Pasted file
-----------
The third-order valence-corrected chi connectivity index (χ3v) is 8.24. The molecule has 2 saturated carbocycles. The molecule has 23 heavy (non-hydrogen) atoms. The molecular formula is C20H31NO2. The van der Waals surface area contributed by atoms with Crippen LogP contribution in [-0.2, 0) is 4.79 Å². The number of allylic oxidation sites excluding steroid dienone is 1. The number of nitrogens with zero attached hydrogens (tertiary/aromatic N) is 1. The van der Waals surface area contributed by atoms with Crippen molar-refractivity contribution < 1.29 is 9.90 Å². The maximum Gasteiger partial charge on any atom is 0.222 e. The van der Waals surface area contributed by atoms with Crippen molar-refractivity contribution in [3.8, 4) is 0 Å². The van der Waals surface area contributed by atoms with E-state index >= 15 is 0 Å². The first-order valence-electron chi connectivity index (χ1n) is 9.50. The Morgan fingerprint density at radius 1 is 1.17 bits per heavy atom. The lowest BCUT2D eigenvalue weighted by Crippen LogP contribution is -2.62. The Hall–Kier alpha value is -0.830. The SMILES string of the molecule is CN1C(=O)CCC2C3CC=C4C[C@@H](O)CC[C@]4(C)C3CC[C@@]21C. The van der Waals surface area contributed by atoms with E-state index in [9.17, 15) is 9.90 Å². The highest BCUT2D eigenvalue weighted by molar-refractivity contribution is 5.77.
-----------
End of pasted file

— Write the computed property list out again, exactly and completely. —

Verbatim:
The third-order valence-corrected chi connectivity index (χ3v) is 8.24. The molecule has 2 saturated carbocycles. The molecule has 23 heavy (non-hydrogen) atoms. The molecular formula is C20H31NO2. The van der Waals surface area contributed by atoms with Crippen LogP contribution in [-0.2, 0) is 4.79 Å². The number of allylic oxidation sites excluding steroid dienone is 1. The number of nitrogens with zero attached hydrogens (tertiary/aromatic N) is 1. The van der Waals surface area contributed by atoms with Crippen molar-refractivity contribution < 1.29 is 9.90 Å². The maximum Gasteiger partial charge on any atom is 0.222 e. The van der Waals surface area contributed by atoms with Crippen molar-refractivity contribution in [3.8, 4) is 0 Å². The van der Waals surface area contributed by atoms with E-state index >= 15 is 0 Å². The first-order valence-electron chi connectivity index (χ1n) is 9.50. The Morgan fingerprint density at radius 1 is 1.17 bits per heavy atom. The lowest BCUT2D eigenvalue weighted by Crippen LogP contribution is -2.62. The Hall–Kier alpha value is -0.830. The SMILES string of the molecule is CN1C(=O)CCC2C3CC=C4C[C@@H](O)CC[C@]4(C)C3CC[C@@]21C. The van der Waals surface area contributed by atoms with E-state index in [9.17, 15) is 9.90 Å². The highest BCUT2D eigenvalue weighted by molar-refractivity contribution is 5.77.